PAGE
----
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Beyond Change and Continuity, Beyond Historical Archaeology

Author(s): Stephen Silliman

Year: 2014

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Summary

Historical archaeologists have been leaders in trying to revisit the interpretive frameworks used to study change and continuity in the past. For many, this is one of the fundamental questions addressed by archaeology. Multiple historical datasets, the engagement with postcolonial theory and decolonizing methodologies, commitments to working with descendent communities, and a critical eye for heritage issues have helped to stimulate these developments in historical archaeology. A variety of ‘resolutions’ to the change/continuity conundrum have been proposed or reworked in the last decade, including creolization, ethnogenesis, hybridity, diaspora, persistence, and survivance. At this juncture, archaeologists need to consider carefully what interpretive dilemmas these fix, what problems these may have introduced, how they articulate with temporality, what politics they embed, and why they are differentially applied. Doing so better positions historical archaeology to have an impact on discipline-wide theory and practice in the future.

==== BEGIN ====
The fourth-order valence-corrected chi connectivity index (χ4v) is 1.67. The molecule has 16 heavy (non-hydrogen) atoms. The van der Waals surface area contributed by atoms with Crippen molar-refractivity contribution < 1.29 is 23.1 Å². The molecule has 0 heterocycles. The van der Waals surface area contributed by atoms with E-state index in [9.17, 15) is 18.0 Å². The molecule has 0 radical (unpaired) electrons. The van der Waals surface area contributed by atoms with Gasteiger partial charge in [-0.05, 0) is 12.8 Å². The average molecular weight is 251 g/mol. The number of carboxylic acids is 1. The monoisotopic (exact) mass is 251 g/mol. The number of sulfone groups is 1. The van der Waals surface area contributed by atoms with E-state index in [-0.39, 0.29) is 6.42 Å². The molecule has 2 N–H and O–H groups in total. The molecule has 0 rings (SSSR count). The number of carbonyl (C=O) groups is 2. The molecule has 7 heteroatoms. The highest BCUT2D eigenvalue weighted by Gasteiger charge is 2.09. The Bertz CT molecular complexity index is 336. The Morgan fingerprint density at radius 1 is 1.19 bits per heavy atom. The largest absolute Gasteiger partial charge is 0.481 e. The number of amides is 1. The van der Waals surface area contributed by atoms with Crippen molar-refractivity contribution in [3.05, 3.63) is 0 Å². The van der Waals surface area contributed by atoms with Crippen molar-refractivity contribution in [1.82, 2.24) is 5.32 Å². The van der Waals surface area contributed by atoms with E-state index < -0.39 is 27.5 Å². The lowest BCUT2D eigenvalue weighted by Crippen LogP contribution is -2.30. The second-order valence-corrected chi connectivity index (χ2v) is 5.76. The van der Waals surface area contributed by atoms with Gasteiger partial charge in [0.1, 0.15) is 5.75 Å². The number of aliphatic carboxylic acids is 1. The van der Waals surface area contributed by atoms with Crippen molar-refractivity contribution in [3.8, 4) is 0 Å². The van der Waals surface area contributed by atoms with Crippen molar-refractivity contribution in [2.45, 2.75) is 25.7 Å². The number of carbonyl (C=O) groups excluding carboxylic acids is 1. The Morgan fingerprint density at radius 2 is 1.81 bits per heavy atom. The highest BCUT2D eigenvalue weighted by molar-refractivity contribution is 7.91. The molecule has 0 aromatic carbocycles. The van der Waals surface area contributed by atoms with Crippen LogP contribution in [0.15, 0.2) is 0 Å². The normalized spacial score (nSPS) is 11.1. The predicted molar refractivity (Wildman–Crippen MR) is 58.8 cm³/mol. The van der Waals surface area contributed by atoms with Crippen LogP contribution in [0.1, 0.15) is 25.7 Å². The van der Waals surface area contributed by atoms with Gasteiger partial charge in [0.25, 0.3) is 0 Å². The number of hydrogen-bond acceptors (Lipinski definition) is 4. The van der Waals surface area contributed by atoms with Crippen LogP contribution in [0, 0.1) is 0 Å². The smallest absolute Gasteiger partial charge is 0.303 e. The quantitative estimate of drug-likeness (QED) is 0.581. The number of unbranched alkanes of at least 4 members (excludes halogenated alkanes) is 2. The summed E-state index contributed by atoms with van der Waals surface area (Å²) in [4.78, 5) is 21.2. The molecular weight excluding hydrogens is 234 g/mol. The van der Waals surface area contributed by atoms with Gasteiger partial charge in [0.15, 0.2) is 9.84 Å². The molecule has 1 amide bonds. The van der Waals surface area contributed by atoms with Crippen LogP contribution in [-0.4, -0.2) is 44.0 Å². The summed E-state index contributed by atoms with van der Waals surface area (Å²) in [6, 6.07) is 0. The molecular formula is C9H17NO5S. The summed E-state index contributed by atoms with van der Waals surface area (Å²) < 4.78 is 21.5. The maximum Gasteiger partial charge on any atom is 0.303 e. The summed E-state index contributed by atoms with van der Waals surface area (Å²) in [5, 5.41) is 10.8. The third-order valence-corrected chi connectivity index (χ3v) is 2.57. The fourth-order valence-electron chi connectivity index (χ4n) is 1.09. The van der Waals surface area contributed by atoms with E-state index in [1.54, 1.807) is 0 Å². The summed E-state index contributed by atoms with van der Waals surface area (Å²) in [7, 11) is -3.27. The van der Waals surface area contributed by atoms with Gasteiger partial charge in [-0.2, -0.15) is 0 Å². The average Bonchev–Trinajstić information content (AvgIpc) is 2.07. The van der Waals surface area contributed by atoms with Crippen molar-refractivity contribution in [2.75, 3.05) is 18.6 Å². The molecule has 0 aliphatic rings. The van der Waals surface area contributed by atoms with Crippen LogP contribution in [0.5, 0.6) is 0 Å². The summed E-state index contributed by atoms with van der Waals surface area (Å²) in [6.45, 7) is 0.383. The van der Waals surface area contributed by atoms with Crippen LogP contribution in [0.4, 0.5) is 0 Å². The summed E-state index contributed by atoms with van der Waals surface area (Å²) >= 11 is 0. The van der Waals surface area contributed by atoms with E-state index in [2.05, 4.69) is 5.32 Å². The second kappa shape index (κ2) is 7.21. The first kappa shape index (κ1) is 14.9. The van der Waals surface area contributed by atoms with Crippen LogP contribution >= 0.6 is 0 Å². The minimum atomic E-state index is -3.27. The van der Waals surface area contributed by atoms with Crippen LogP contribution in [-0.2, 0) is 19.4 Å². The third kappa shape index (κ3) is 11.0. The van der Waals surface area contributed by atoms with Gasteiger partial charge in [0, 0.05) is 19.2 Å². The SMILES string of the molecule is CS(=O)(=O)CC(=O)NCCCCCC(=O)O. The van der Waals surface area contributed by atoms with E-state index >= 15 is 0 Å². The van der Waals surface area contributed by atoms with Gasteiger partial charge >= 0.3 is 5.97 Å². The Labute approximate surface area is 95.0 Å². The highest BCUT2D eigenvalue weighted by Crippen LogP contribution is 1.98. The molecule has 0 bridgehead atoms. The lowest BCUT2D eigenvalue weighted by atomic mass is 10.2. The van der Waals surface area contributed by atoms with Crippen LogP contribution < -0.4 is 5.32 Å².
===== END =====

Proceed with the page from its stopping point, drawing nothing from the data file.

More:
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Beyond Change and Continuity, Beyond Historical Archaeology. Stephen Silliman. Presented at Society for Historical Archaeology, Quebec City, Quebec, Canada. 2014 ( tDAR id: 436621)


Record Identifiers

PaperId(s): SYM-7,10

Arizona State University The Andrew W. Mellon Foundation National Science Foundation National Endowment for the Humanities Society for American Archaeology Archaeological Institute of America